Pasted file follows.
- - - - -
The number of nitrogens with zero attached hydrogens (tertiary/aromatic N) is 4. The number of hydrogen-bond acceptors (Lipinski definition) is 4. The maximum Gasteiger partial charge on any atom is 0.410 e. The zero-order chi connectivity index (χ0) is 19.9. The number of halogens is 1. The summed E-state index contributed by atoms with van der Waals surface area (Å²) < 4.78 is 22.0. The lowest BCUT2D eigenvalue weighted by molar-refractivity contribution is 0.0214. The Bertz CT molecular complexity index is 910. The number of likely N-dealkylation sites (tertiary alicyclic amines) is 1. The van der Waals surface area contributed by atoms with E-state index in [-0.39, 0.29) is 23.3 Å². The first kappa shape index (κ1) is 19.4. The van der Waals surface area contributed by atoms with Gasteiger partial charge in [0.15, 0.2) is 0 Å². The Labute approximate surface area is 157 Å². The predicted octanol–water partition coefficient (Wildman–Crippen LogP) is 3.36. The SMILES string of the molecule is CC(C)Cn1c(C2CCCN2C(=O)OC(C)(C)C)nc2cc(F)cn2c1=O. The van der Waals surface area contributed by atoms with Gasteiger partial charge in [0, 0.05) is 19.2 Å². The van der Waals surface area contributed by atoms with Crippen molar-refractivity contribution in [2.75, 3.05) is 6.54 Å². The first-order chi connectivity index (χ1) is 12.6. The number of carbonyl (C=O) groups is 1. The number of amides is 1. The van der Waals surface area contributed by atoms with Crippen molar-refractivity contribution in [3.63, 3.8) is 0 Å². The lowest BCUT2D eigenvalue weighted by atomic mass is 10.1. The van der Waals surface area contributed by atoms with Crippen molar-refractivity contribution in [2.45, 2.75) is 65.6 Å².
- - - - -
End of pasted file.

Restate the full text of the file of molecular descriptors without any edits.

The number of nitrogens with zero attached hydrogens (tertiary/aromatic N) is 4. The number of hydrogen-bond acceptors (Lipinski definition) is 4. The maximum Gasteiger partial charge on any atom is 0.410 e. The zero-order chi connectivity index (χ0) is 19.9. The number of halogens is 1. The summed E-state index contributed by atoms with van der Waals surface area (Å²) < 4.78 is 22.0. The lowest BCUT2D eigenvalue weighted by molar-refractivity contribution is 0.0214. The Bertz CT molecular complexity index is 910. The number of likely N-dealkylation sites (tertiary alicyclic amines) is 1. The van der Waals surface area contributed by atoms with E-state index in [-0.39, 0.29) is 23.3 Å². The first kappa shape index (κ1) is 19.4. The van der Waals surface area contributed by atoms with Gasteiger partial charge in [0.15, 0.2) is 0 Å². The Labute approximate surface area is 157 Å². The predicted octanol–water partition coefficient (Wildman–Crippen LogP) is 3.36. The SMILES string of the molecule is CC(C)Cn1c(C2CCCN2C(=O)OC(C)(C)C)nc2cc(F)cn2c1=O. The van der Waals surface area contributed by atoms with Gasteiger partial charge in [0, 0.05) is 19.2 Å². The van der Waals surface area contributed by atoms with Crippen molar-refractivity contribution in [2.75, 3.05) is 6.54 Å². The first-order chi connectivity index (χ1) is 12.6. The number of carbonyl (C=O) groups is 1. The number of amides is 1. The van der Waals surface area contributed by atoms with Crippen molar-refractivity contribution in [3.63, 3.8) is 0 Å². The lowest BCUT2D eigenvalue weighted by atomic mass is 10.1. The van der Waals surface area contributed by atoms with Crippen molar-refractivity contribution in [2.45, 2.75) is 65.6 Å².